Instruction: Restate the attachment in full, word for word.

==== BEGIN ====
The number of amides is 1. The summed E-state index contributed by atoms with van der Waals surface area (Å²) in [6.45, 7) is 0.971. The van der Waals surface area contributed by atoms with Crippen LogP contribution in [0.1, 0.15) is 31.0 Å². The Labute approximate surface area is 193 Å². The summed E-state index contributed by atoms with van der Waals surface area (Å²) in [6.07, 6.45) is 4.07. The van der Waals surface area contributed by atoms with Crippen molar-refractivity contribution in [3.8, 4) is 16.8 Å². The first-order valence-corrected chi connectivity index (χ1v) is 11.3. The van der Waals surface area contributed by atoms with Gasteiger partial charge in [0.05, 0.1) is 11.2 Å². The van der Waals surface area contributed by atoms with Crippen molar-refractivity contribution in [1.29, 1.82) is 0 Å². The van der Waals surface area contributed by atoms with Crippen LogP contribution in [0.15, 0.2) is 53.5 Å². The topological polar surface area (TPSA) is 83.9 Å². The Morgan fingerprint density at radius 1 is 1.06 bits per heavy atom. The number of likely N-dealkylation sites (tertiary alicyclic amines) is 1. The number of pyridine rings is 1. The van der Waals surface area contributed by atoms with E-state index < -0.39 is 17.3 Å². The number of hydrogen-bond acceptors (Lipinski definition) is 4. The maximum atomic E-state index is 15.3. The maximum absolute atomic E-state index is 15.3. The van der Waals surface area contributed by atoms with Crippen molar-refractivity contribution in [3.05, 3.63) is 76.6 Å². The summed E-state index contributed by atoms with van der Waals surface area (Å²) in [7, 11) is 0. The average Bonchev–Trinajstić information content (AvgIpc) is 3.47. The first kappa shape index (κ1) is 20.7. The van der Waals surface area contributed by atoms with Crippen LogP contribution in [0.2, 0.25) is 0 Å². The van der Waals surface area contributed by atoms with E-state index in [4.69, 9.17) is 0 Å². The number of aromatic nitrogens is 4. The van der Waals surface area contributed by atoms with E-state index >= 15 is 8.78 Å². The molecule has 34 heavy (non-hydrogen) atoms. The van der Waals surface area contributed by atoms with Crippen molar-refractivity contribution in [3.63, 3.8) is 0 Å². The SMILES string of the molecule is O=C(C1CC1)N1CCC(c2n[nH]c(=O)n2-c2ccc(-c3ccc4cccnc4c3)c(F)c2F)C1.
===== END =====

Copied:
The number of amides is 1. The summed E-state index contributed by atoms with van der Waals surface area (Å²) in [6.45, 7) is 0.971. The van der Waals surface area contributed by atoms with Crippen LogP contribution in [0.1, 0.15) is 31.0 Å². The Labute approximate surface area is 193 Å². The summed E-state index contributed by atoms with van der Waals surface area (Å²) in [6.07, 6.45) is 4.07. The van der Waals surface area contributed by atoms with Crippen molar-refractivity contribution in [3.8, 4) is 16.8 Å². The first-order valence-corrected chi connectivity index (χ1v) is 11.3. The van der Waals surface area contributed by atoms with Gasteiger partial charge in [0.05, 0.1) is 11.2 Å². The van der Waals surface area contributed by atoms with Crippen molar-refractivity contribution in [1.29, 1.82) is 0 Å². The van der Waals surface area contributed by atoms with Crippen LogP contribution in [0.15, 0.2) is 53.5 Å². The topological polar surface area (TPSA) is 83.9 Å². The Morgan fingerprint density at radius 1 is 1.06 bits per heavy atom. The number of likely N-dealkylation sites (tertiary alicyclic amines) is 1. The number of pyridine rings is 1. The van der Waals surface area contributed by atoms with E-state index < -0.39 is 17.3 Å². The number of hydrogen-bond acceptors (Lipinski definition) is 4. The maximum atomic E-state index is 15.3. The maximum absolute atomic E-state index is 15.3. The van der Waals surface area contributed by atoms with Crippen molar-refractivity contribution in [3.05, 3.63) is 76.6 Å². The summed E-state index contributed by atoms with van der Waals surface area (Å²) in [7, 11) is 0. The average Bonchev–Trinajstić information content (AvgIpc) is 3.47. The first kappa shape index (κ1) is 20.7. The van der Waals surface area contributed by atoms with Crippen LogP contribution in [0.2, 0.25) is 0 Å². The van der Waals surface area contributed by atoms with E-state index in [4.69, 9.17) is 0 Å². The number of aromatic nitrogens is 4. The van der Waals surface area contributed by atoms with E-state index >= 15 is 8.78 Å². The molecule has 34 heavy (non-hydrogen) atoms. The van der Waals surface area contributed by atoms with Crippen molar-refractivity contribution in [3.63, 3.8) is 0 Å². The SMILES string of the molecule is O=C(C1CC1)N1CCC(c2n[nH]c(=O)n2-c2ccc(-c3ccc4cccnc4c3)c(F)c2F)C1.